Blaas HG, Vogt C, Eik-Nes SH (2012) Abnormal gyration of the temporal lobe and megalencephaly are typical features of thanatophoric dysplasia and can be visualized prenatally by ultrasound. Ultrasound Obstet Gynecol 40:230–234CrossRefGoogle Scholar
  25. 25.
    Stark Z, McGillivray G, Sampson A et al (2015) Apert syndrome: temporal lobe abnormalities on fetal brain imaging. Prenat Diagn 35:179–182CrossRefGoogle Scholar
  26. 26.
    Manikkam SA, Chetcuti K, Howell KB et al (2018) Temporal lobe malformations in achondroplasia: expanding the brain imaging phenotype associated with FGFR3-related skeletal dysplasias. AJNR Am J Neuroradiol 39:380–384CrossRefGoogle Scholar
  27. 27.
    Pugash D, Lehman AM, Langlois S (2014) Prenatal ultrasound and MRI findings of temporal and occipital lobe dysplasia in a twin with achondroplasia. Ultrasound Obstet Gynecol 44:365–368CrossRefGoogle Scholar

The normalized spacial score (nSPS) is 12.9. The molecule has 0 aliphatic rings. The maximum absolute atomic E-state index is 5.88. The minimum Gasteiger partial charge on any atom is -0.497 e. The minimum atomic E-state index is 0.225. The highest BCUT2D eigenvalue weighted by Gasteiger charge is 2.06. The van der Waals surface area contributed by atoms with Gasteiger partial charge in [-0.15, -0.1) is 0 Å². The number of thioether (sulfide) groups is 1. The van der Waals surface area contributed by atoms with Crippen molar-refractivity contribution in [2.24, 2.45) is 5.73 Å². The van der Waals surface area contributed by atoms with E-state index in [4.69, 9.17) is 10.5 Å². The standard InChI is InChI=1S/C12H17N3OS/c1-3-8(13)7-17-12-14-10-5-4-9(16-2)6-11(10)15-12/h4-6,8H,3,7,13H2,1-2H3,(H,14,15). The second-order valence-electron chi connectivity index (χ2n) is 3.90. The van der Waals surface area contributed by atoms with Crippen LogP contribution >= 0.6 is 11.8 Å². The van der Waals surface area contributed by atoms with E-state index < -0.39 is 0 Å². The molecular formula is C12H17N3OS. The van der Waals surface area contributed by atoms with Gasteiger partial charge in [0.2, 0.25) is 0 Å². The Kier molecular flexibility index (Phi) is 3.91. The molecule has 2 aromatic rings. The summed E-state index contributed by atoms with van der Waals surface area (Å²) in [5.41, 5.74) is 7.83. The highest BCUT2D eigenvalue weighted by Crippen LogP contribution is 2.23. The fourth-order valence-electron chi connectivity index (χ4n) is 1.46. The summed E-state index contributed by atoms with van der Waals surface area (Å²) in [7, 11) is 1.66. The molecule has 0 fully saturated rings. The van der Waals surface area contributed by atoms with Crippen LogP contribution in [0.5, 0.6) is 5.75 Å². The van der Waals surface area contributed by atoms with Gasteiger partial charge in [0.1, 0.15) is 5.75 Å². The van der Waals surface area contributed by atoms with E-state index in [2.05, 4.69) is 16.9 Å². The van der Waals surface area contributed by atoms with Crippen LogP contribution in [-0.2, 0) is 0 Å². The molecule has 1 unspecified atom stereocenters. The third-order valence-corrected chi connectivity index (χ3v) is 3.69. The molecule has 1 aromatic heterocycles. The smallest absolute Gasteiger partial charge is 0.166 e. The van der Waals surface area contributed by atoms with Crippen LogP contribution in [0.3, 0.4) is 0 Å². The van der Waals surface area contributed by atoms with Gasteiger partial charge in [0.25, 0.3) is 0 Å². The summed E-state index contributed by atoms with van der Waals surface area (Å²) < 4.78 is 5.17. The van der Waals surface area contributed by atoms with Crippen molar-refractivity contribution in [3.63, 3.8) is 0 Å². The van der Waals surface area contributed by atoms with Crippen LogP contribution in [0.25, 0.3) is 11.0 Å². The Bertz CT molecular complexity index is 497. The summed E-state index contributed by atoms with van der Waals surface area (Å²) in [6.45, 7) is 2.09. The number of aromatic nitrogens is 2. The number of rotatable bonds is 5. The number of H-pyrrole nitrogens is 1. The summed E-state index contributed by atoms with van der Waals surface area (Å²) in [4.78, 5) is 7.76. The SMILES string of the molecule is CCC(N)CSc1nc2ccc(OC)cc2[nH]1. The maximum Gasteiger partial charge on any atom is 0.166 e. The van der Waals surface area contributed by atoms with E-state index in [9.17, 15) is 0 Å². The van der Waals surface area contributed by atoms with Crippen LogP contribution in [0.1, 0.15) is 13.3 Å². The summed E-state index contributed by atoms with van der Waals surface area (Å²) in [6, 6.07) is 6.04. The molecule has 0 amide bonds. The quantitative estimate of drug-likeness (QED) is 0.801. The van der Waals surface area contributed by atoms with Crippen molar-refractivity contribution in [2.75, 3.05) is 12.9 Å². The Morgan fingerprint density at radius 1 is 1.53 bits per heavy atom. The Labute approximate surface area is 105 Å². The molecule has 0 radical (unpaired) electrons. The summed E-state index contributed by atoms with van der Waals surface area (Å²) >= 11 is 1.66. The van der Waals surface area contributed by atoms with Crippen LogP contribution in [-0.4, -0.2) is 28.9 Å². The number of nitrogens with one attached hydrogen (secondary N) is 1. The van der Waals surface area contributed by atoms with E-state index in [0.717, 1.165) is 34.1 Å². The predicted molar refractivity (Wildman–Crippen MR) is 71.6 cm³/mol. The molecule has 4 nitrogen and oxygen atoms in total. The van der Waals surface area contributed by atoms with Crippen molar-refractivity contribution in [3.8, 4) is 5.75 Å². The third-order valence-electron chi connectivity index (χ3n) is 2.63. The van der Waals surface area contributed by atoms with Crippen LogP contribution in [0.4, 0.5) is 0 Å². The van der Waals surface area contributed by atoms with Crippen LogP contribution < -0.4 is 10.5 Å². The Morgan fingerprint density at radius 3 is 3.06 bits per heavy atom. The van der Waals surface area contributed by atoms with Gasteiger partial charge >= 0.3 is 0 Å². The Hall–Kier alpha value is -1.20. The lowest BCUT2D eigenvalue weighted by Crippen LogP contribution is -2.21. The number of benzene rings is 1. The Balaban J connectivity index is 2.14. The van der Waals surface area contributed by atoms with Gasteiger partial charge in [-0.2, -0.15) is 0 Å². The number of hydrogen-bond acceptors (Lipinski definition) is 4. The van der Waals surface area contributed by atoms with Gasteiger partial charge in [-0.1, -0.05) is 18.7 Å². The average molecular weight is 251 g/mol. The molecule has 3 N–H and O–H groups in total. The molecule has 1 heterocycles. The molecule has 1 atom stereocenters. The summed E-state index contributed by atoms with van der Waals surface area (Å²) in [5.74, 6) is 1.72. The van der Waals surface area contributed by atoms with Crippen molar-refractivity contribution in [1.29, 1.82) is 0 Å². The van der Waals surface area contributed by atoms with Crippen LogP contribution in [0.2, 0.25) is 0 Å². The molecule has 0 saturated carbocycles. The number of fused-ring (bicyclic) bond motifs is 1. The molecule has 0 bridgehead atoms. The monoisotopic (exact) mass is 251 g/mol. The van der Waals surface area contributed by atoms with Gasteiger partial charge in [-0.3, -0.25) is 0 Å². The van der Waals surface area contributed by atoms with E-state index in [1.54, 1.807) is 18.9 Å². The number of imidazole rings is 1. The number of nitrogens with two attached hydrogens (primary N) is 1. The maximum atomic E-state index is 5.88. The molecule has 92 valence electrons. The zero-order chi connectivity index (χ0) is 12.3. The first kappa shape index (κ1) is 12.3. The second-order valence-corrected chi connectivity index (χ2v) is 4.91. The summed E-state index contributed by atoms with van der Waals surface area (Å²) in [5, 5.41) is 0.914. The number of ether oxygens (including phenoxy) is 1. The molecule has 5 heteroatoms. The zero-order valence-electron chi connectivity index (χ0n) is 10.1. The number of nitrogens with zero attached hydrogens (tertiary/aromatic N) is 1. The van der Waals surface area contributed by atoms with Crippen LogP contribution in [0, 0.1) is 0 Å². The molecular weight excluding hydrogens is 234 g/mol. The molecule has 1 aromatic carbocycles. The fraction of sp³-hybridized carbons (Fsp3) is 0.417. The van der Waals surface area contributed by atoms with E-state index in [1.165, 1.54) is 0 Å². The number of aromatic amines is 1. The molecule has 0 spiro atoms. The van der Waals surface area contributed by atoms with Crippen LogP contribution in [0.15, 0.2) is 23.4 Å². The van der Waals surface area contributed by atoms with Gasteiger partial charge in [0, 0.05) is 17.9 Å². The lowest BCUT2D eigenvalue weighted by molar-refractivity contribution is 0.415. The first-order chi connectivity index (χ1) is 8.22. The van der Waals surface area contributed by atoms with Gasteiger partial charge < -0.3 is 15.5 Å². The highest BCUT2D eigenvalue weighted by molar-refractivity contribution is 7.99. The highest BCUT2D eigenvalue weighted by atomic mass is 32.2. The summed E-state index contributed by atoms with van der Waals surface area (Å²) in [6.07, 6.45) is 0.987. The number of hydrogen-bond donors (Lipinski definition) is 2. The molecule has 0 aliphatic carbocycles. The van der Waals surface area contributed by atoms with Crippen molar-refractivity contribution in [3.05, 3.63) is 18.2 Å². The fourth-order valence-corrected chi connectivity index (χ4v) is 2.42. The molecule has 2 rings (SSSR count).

28. 28.
    Bulas DI, Stern HJ, Rosenbaum KN et al (1994) Variable prenatal appearance of osteogenesis imperfecta. J Ultrasound Med 13:419–427CrossRefGoogle Scholar
  29. 29.
    Solopova A, Wisser J, Huisman TA (2008) Osteogenesis imperfecta type II: fetal magnetic resonance imaging findings. Fetal Diagn Ther 24:361–367CrossRefGoogle Scholar
  30. 30.
    Kocakoc E, Kiris A (2002) Achondrogenesis type II with normally developed extremities: a case report. Prenat Diagn 22:594–597CrossRefGoogle Scholar
  31. 31.
    Canki-Klain N, Stanescu V, Stanescu R et al (1992) Lethal short limb dwarfism with dysmorphic face, omphalocele and severe ossification defect: Piepkorn syndrome or severe "boomerang dysplasia"? Ann Genet 35:129–133PubMedGoogle Scholar

Copyright information

© Springer-Verlag GmbH Germany, part of Springer Nature 2019

Authors and Affiliations

  1. 1.Department of RadiologyCincinnati Children’s Hospital Medical CenterCincinnatiUSA
  2. 2.Department of RadiologyUniversity of Cincinnati College of MedicineCincinnatiUSA
  3. 3.Division of Human GeneticsCincinnati Children’s Hospital Medical CenterCincinnatiUSA
  4. 4.Department of PediatricsUniversity of Cincinnati College of MedicineCincinnatiUSA

Personalised recommendations